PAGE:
Posted by: Dan | June 8, 2006

Kinomes: Evolution of an enzyme, from Yeast to Man

A couple months ago, I posted about a PLoS Genetics paper at A Concerned Scientist on the Dictyostelium kinome. For an evolutionary perspective, I think it’s time to look at other kinomes as well, from Yeast to Man, and such a review was published in October 2002 in TiBS(PDF).

Without getting too much into the gene-by-gene and subfamily comparisons contained in the paper, there are striking evidences of descent with modification and nested heirarchies of structure-function relationships across the species examined, including yeast (budding and fission), fruit fly, nematode, slime mold, hydra, mouse, and human. From Manning et al.:

Family comparison (Fig. 1 and Table 1) shows that all major kinase groups and most kinase families are shared among metazoans, and many are also found in yeast, reflecting the breadth of conserved functions mediated by kinases. This ancient conservation enables cross-species analysis of function, particularly of human kinases in simpler model systems. Of 209 subfamilies, 51 are present in all four [yeast, fly, worm and human] genomes, and 144 are present in all metazoans, indicating that most divergence of kinases into specific functions and families occurred during early eukaryotic and metazoan evolution.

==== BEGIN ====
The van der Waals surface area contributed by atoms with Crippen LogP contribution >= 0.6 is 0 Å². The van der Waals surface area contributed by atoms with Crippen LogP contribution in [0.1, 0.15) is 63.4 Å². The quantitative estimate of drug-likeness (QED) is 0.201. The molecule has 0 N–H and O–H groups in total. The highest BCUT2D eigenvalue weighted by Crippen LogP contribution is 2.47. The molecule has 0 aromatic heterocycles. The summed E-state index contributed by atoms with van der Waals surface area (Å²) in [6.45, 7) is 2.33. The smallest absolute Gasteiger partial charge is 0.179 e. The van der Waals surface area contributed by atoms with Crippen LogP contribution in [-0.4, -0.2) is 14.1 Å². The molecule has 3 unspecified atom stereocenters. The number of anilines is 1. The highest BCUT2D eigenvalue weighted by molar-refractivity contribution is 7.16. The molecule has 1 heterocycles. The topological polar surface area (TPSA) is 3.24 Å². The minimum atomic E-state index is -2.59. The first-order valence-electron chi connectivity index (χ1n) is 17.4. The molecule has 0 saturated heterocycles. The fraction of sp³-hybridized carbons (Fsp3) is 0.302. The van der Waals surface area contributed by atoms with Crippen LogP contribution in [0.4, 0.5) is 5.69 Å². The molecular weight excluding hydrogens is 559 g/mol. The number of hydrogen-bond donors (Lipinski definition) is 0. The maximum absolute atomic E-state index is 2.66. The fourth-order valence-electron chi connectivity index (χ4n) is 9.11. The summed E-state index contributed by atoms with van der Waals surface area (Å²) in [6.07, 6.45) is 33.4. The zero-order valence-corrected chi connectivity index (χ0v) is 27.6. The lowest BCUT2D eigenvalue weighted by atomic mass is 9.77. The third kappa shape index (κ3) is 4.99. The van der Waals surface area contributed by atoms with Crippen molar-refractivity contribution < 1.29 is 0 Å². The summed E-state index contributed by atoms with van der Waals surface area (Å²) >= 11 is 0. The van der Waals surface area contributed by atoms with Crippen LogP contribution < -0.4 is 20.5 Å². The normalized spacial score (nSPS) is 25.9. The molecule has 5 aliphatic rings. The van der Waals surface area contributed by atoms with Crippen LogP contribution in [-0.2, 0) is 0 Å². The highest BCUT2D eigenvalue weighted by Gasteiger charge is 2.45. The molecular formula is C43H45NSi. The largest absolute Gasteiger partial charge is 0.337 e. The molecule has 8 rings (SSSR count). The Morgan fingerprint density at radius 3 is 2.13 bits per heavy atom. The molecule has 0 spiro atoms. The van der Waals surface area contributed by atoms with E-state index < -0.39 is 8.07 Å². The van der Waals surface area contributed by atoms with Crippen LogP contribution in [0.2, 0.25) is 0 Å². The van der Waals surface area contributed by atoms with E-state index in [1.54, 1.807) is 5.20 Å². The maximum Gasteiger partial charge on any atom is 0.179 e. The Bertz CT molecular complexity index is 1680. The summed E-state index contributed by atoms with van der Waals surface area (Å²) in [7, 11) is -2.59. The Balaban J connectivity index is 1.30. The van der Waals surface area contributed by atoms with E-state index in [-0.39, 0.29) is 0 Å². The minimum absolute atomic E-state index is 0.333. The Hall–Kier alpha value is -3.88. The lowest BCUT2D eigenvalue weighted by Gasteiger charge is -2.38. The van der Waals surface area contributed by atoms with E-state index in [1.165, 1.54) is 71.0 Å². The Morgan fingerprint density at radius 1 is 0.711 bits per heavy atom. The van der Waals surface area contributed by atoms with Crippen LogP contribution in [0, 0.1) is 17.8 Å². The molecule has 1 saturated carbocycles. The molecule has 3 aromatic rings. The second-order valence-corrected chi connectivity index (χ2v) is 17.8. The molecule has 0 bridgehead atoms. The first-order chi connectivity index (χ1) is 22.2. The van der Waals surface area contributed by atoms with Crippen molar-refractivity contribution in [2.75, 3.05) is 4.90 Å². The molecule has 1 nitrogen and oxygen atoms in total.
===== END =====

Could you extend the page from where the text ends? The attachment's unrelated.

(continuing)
Since then, additional genomic evidence supports the quoted conclusions in other organisms.
kinome
Differences between kinase subfamilies and genes across species strongly reflect changing cellular functions, including the loss of kinases involved in unicellular-specific functions, and acquiring of kinases involved in immunity, neurobiology, cell cycle control, and morphogenesis.

References:

  • The dictyostelium kinome–analysis of the protein kinases from a simple model organism. Goldberg JM, Manning G, Liu A, Fey P, Pilcher KE, Xu Y, Smith JL. PLoS Genet. 2006 Mar; 2(3):e38. Pubmed
  • Evolution of protein kinase signaling from yeast to man. Manning G, Plowman GD, Hunter T, Sudarsanam S. Trends Biochem Sci. 2002 Oct; 27(10):514-20. Pubmed

Responses

  1. Great article. Finally got the link to work.

    Paul

  2. […] These characteristics arose, and are ubiquitously conserved by all animals of greater complexity than cnidarians, along with a wide array of other cellular functions – exemplified by the diversity and functions of the kinome superfamily of signaling proteins. Knowing these facts about the evolutionary origins of cell adhesion and the inter-relatedness of adhesion dynamics in multi-cellular organisms helps us to put more pieces of the puzzle together – rather than simply dissecting humans to understand our physiology and basis for disease, we can examine similar processes in simpler animals and gain knowledge about animal physiology and development at large. […]


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